Hungarians voted Sunday on the EU's troubled refugee quota plan, in a referendum aimed at boosting Prime Minister Viktor Orban's self-styled campaign to defend Europe against the "threat of mass migration".
While there is little doubt his 'No' camp will comfortably win, the poll could still end in embarrassment for Orban if it fails to reach the required 50-percent turnout and is deemed invalid.
Polling stations opened at 0400 GMT and close at 1700 GMT, with results expected later in the evening. By 3 pm (1300 GMT) turnout was just over 30 percent, according to the national election office.
"We are proud that we are the first to be able to vote on this question, unfortunately the only ones," Orban said after casting his ballot in the capital Budapest.
The firebrand leader has emerged as the populist standard-bearer of those opposed to German Chancellor Angela Merkel's "open-door" policy, in the wake of the bloc's worst migration crisis since 1945.
He has led a fierce media offensive urging the eight-million-strong electorate to spurn the EU deal, which wants to share migrants around the 28 member states via mandatory quotas without the consent of national parliaments.
Orban warned on Saturday that mass migration was a "threat... to Europe's safe way of life" and that Hungarians had "a duty" to fight the failed "liberal methods" of the "Brussels elite".
The proposal -- spearheaded by Germany and approved by most EU governments last year after antagonistic debates -- seeks to ease pressure on frontline countries Italy and Greece, where most migrants enter the EU.
But implementation has been slow. Eastern and central European nations are vehemently opposed to the plan aimed at relocating 160,000 people, many having fled war in Syria.
Even as Hungarians voted, neighbouring Austria's Foreign Minister Sebastian Kurz said the EU should stop clinging to its troubled plan.
"The target is totally unrealistic," he told the German daily Welt am Sonntag, warning that disagreements over the plan could threaten "the cohesion of the entire European Union".
Hungary has not accepted a single refugee of the 1,300 allocated under the scheme and instead joined Slovakia in filing a legal challenge against it.
The referendum threatens to further split the quarrelling bloc, already weakened by Britain's decision in June to leave the union -- a decision Orban has blamed on the EU's handling of the migrant crisis.
European Parliament president Martin Schulz warned Sunday that Hungary was playing "a dangerous game".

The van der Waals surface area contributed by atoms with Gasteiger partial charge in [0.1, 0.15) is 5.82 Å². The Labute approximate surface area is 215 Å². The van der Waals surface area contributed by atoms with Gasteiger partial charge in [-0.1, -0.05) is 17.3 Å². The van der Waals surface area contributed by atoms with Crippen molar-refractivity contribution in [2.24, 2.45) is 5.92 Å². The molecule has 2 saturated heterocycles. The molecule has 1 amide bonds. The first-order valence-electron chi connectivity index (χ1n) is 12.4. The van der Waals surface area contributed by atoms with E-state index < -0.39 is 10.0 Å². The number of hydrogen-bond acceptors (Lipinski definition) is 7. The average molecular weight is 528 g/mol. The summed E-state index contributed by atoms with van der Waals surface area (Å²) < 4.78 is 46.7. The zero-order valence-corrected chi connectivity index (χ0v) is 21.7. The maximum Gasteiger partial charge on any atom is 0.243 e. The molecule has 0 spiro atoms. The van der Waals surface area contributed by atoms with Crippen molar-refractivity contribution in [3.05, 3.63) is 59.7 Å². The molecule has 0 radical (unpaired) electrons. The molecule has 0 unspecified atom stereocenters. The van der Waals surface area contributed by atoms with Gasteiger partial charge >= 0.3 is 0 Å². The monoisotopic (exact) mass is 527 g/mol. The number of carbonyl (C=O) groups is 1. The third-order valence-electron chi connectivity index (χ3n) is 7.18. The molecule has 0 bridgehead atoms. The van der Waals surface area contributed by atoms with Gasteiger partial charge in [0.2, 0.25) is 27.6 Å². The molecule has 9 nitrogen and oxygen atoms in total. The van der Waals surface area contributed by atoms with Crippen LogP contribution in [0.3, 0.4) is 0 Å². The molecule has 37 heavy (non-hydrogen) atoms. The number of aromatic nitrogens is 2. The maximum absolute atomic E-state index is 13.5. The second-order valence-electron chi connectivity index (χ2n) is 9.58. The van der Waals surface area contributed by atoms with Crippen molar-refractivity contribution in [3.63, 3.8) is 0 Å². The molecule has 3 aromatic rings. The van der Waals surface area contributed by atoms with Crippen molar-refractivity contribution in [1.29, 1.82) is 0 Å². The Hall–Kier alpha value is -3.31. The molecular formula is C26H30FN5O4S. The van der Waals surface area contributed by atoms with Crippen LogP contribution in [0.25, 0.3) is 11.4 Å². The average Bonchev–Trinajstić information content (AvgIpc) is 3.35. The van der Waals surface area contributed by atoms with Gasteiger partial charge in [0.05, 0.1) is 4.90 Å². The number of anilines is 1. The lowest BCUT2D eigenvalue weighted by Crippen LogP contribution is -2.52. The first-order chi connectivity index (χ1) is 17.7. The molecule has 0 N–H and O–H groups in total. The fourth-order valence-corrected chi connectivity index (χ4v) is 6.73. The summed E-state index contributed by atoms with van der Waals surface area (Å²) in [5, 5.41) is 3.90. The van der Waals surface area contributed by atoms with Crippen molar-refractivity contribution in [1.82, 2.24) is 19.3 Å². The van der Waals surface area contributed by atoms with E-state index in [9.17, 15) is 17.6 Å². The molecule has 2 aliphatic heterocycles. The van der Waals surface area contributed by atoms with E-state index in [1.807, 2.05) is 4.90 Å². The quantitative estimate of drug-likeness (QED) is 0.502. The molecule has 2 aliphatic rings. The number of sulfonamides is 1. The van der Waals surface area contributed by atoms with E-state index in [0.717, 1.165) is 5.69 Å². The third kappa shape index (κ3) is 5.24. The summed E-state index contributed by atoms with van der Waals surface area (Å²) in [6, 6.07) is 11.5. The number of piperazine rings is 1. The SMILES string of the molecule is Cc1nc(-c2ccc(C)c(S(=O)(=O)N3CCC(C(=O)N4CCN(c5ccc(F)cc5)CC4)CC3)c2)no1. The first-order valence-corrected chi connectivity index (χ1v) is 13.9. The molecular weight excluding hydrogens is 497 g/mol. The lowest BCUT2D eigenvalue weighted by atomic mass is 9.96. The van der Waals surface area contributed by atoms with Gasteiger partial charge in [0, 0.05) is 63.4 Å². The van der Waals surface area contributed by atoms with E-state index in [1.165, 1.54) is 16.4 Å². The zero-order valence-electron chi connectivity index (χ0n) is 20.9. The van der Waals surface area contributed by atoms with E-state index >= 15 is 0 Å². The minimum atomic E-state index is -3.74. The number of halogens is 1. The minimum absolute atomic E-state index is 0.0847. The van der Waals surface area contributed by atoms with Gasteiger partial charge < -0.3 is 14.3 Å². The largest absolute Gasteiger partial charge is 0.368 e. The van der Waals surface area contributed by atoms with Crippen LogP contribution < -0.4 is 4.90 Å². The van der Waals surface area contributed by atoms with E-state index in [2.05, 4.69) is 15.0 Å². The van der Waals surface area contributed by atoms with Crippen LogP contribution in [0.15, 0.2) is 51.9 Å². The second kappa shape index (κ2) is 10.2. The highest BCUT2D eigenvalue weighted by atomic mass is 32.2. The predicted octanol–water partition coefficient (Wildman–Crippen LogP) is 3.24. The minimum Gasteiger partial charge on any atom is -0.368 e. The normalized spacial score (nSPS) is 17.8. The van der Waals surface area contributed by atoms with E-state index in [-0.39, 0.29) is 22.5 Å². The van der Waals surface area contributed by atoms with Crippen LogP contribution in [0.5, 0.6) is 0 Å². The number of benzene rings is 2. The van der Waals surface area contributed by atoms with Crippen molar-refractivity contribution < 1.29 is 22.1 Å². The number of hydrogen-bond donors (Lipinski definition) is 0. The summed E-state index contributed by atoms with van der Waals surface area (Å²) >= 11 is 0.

To cement his power at home, Orban "plays with the EU's founding principle: he questions Europe's legal basis -- which Hungary was involved in creating," Schulz told German media.
The referendum asks voters: "Do you want the EU to be able to mandate the obligatory resettlement of non-Hungarian citizens into Hungary even without the approval of the National Assembly?"
Many said they would abstain out of protest.
"I will not be a pawn in Orban's game... The question is phrased in such a way that it practically only invites one answer," said a 40-year-old farmer who accompanied his mother to a polling station in Budapest.
Surveys show the vote may not reach the required 50-percent threshold -- a scenario Orban has already downplayed, insisting the turnout had "no political significance".
"If there are more 'No' than 'Yes' votes, that means that Hungarians do not accept the rule that the EU bureaucrats want to impose on us," he said Friday.
More than 400,000 refugees trekked through Hungary toward northern Europe in 2015 before Hungary sealed off its southern borders with razor wire in the autumn and brought in tough anti-migrant laws, reducing the flow to a trickle.
Other countries on the so-called Balkan migrant trail followed suit, leading to some 60,000 migrants now being stranded in Greece.
The EU said last week it hoped to relocate half of them by the end of 2017.
A deal struck in March with Ankara to halt the influx looks shaky in the wake of a coup attempt in July.
German Interior Minister Thomas de Maiziere meanwhile said Sunday that Berlin wants to reinstate EU rules, suspended in 2011, which oblige asylum seekers to be sent back to Greece as the first EU country they reached.
"I would like the (rules) to be applied again... we will take up discussions on this in a meeting with (EU) interior ministers" later in October, he told the Greek daily Kathimerini.